The Evil Dead At 40: Movies Retrospective

The Evil Dead, one of the first horror films I ever saw as a kid and one that left a lasting impression on me. Seeing as the original film turns 40-years-old this October (15th)… and October being Halloween, I thought I would do a fitting movie retrospective. Pre-warning, this is going to be a big one.

Within the Woods

WITHIN THE WOODS TITLE

So, not technically an official Evil Dead film but Within the Woods could be seen more as a prototype to The Evil Dead. Released in 1978, this was written and directed by Sam Raimi, produced by Robert Tapert and starred Bruce Campbell. A trio of friends that would go on to create the entire Evil Dead franchise.

Within the Woods is a short 30-minute movie that tells the story of four teenagers spending the weekend in a cabin in the woods. An unseen evil force begins to stalk the teens as they settle into the cabin. Bruce (that’s his character’s name) tells his girlfriend that they’re actually staying on an ancient Indian burial ground, but assures her that things will be fine as long as they don’t disrespect the dead. Bruce then goes for a little exploration and finds a dagger that once belonged to the Indians. He decides to take the dagger, so completely ignoring his own advice about not disrespecting the dead.

Unsurprisingly, Bruce is later found dead when the others begin to worry that he has not returned and go looking for him. Of course, he returns from the dead, only now possessed. While hiding out in the cabin, the now possessed Bruce begins to terrorise his friends. He has his hand cut off, his body dismembered and possessed Bruce is finally stopped… but there’s a twist ending to show that it’s not quite over yet.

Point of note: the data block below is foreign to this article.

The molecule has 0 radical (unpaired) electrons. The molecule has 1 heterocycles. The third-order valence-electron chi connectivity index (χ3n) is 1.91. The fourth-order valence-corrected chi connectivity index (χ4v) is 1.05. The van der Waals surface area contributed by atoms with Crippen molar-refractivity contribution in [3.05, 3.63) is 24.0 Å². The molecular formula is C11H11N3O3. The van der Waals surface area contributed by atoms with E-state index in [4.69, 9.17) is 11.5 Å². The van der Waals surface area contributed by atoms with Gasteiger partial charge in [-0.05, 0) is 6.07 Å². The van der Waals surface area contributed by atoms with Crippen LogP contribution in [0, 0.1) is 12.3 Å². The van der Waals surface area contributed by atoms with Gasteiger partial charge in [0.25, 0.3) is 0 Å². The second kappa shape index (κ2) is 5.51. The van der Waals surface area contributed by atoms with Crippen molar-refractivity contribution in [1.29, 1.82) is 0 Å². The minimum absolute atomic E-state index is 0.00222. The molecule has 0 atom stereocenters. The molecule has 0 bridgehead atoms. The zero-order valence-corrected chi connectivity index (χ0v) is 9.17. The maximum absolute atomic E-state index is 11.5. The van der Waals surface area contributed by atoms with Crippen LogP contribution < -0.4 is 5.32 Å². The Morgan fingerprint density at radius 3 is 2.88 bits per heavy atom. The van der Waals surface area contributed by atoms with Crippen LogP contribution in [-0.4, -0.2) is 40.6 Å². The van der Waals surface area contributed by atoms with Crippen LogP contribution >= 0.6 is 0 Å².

WITHIN THE WOODS SCREEN 1

When you watch Within the Woods, you can really see the origins of what would become The Evil Dead. The staples are there and quite a few of the early ideas from this film eventually ended up finding their way into the later movies (demonic possession, ancient dagger, Bruce having his hand cut off, etc). You’ll also definitely spot Sam Raimi’s direction style, even this early on. Bruce is the bad guy here and the film features some very basic but effective effects work. You can find the film fairly easily online with a quick interwebs search. But be warned, it is of very low quality. I don’t mean in terms of acting, etc (though that is true) more that the film quality itself is very poor. Honestly, it is barely watchable but still worth a look at just to see the origins of The Evil Dead.

WITHIN THE WOODS SCREEN 2

Within the Woods was actually shown in the cinema too. It was screened alongside The Rocky Horror Picture Show in a local theatre in Detroit, Michigan. Raimi persuaded the cinema owner to screen the film to show people what he could do and try to raise some funds to make a bigger and better film. It worked. The film created a small buzz locally and Raimi managed to raise some capital from local business owners to ‘remake’ Within the Woods with a lot of the same cast and crew. That ‘remake’ became The Evil Dead.

The Evil Dead

TRHE EVIL DEAD

I really don’t think that this film needs an introduction or any kind of a plot synopsis. The Evil Dead is one of the most (in)famous and important horror films ever made. I’m still going to do one though. Once more, the trio of Sam Raimi, Robert Tapert and Bruce Campbell team up to (basically) remake their earlier film, Within the Woods.

University students Ash Williams (Bruce Campbell), his girlfriend Linda (Betsy Baker), Ash’s sister Cheryl (Ellen Sandweiss), friend Scott (Hal Delrich/Richard DeManincor) and Scott’s girlfriend, Shelly (Sarah York/Theresa Tilly) all head to a very remote cabin in the woods for a bit of fun. In the cabin, a cellar door is discovered and in that cellar, Ash and Scott find an ancient dagger, a tape recorder and a book… the Necronomicon, AKA the Book of the Dead. The tape recorder is played and on it is an incantation that calls forth a demonic entity.

TRHE EVIL DEAD SCREEN 1

The entity begins to possess the youngsters one by one, except for Ash. Ash soon finds himself fighting for his life (and his sanity) as he has to kill his possessed friends to stay alive, doing anything he can to survive the night. Dawn comes and Ash is the only one of the five left alive. Relieved, he leaves the cabin beaten, bruised and tired but alive… for a while.